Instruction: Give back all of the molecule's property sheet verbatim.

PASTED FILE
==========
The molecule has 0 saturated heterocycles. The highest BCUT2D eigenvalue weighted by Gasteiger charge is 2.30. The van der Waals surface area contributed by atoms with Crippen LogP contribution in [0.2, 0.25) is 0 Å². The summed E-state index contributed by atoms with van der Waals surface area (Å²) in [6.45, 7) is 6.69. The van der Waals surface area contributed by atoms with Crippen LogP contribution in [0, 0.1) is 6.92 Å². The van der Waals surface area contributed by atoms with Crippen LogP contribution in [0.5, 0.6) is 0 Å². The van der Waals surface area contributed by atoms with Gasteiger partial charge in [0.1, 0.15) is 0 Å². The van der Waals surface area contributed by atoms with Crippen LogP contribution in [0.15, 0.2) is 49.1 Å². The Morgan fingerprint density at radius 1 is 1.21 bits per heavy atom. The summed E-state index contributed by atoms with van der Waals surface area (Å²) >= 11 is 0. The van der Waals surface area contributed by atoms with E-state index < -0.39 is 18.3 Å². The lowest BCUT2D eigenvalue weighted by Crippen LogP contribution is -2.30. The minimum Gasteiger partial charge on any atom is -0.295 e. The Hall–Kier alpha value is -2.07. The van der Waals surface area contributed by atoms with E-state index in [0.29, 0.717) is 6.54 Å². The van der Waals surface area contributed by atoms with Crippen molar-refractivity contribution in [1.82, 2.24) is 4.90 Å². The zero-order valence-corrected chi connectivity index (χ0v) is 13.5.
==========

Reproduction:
The molecule has 0 saturated heterocycles. The highest BCUT2D eigenvalue weighted by Gasteiger charge is 2.30. The van der Waals surface area contributed by atoms with Crippen LogP contribution in [0.2, 0.25) is 0 Å². The summed E-state index contributed by atoms with van der Waals surface area (Å²) in [6.45, 7) is 6.69. The van der Waals surface area contributed by atoms with Crippen LogP contribution in [0, 0.1) is 6.92 Å². The van der Waals surface area contributed by atoms with Crippen LogP contribution in [0.5, 0.6) is 0 Å². The van der Waals surface area contributed by atoms with Gasteiger partial charge in [0.1, 0.15) is 0 Å². The van der Waals surface area contributed by atoms with Crippen LogP contribution in [0.15, 0.2) is 49.1 Å². The Morgan fingerprint density at radius 1 is 1.21 bits per heavy atom. The summed E-state index contributed by atoms with van der Waals surface area (Å²) >= 11 is 0. The van der Waals surface area contributed by atoms with E-state index < -0.39 is 18.3 Å². The lowest BCUT2D eigenvalue weighted by Crippen LogP contribution is -2.30. The minimum Gasteiger partial charge on any atom is -0.295 e. The Hall–Kier alpha value is -2.07. The van der Waals surface area contributed by atoms with E-state index in [0.29, 0.717) is 6.54 Å². The van der Waals surface area contributed by atoms with Crippen molar-refractivity contribution in [1.82, 2.24) is 4.90 Å². The zero-order valence-corrected chi connectivity index (χ0v) is 13.5.